Readers may scold me for saying so, but religion is for people, not God. Religion is an important means by which people live a coherent life according to common standards. It works in community, not isolation. It works even better when the greater community– schools, stores, offices, even government– encourage conduct approved by the dominant religion. America was supposed to be a secular country, but its population always has been overwhelmingly Christian, and its culture reflects Christian values, especially concerning holidays. Other religions are free to develop and flourish, of course, but they do so in minority. They do so successfully to the degree that they are able to form and maintain community which integrates into American culture.
Do you doubt that religion cannot be sustained in isolation? How does society label a person who claims to bring a new religion, a person who engages in new behaviors built upon an ideology to which no one else subscribes? It happened to our own prophet Mohammed, SAW. Some people called him crazy.
I suppose a case could be made for all religion being the work of mental derangement, yet what is mental derangement if not a singular baffling and obscure departure from the accepted standards of community behavior? Let us leave this argument alone, as it peers over a slippery slope that offers nothing but discomfort, confusion, and ultimate isolation. Let us return to something more manageable– our own religion and culture.
People, not Allah, need religion, and people are capable of changing it. In Islam, we call that change bidah— innovation— and it is not allowed, according to scholars who have spent years with the original texts. Nevertheless, religion changes. It evolves, and that is not an undesirable tendency. Religion must adapt, just like any other discipline, to new and useful developments in secular society. In Islam, we call that ijtihad, and we are all free to exercise the right of it, within limits. Granted, our independent ijtihad may not coincide with the “legal” decisions that have been, and are being made, by scholarly persons who have devoted their lives to learning the sources of Islam. However, those persons do not live in our skins, do not move within our families, our jobs, our neighborhoods. Legal decisions based on ijtihad do not take into account the diversity and the difficulties of living Islamically in modern Western society. The goal of intent must include integration and reconciliation with non-Muslims in our personal spheres.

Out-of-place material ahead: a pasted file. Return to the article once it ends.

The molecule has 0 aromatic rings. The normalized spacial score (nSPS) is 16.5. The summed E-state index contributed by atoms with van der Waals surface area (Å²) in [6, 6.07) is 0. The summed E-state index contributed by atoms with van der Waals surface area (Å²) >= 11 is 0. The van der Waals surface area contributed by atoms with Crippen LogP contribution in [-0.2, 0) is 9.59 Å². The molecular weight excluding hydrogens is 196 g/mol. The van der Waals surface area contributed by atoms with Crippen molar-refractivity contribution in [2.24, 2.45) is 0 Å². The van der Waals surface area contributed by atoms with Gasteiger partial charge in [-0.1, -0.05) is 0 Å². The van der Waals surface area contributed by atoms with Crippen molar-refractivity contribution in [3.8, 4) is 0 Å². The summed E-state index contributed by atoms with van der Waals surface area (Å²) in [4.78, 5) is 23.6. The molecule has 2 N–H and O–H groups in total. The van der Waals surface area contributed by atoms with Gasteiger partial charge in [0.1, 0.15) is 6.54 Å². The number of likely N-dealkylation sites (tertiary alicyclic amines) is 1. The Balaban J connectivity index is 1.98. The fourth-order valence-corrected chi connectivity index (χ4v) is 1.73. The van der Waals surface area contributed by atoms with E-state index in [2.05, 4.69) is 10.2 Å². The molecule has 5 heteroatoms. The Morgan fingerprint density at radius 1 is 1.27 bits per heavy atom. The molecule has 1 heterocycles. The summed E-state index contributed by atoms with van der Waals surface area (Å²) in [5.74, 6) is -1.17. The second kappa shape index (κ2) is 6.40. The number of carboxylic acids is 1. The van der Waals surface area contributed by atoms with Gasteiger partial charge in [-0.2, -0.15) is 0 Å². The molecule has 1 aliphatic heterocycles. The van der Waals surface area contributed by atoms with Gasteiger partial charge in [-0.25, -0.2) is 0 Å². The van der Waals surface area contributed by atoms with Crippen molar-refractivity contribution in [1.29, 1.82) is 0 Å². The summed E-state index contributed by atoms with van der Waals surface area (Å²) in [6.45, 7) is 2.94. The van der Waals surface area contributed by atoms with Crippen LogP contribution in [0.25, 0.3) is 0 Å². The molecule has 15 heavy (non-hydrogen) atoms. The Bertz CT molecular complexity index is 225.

Therefore, when new Muslims are unsure about a behavior, such as visiting Christian family members on their holidays, or keeping a dog in the house, or listening to music, they are wise to consider their motivation with respect to the spirit of Islamic intent. In other words, use common sense before starting threads on FB entitled, “Are We Allowed to …….?”.
Are we Muslims allowed? Are you, as a new Muslim, allowed? Do you have common sense? Do you how much the practice of your religion depends upon the ease with which you integrate it into your participation in the necessary yet secular cultural institutions?
Over the years, I have read and contributed to many discussions about how we might “fit in” as Muslims, especially as covert Muslims. I am usually scolded, because I do not support rigid adherence to strict behavioral tendencies seen in Islamic practice. Those behaviors bring conflict with family members and employers. Without the support of our families and employers we bring nothing but unpleasantness– or worse– upon ourselves. To what extent are these conflicts unavoidable as we strive to adhere to what we think is required in Islam?
Each of us must answer, and find a way to minimize conflicts while maximizing our involvement in community– both the community of our fellow Muslims and that of the wider Western culture.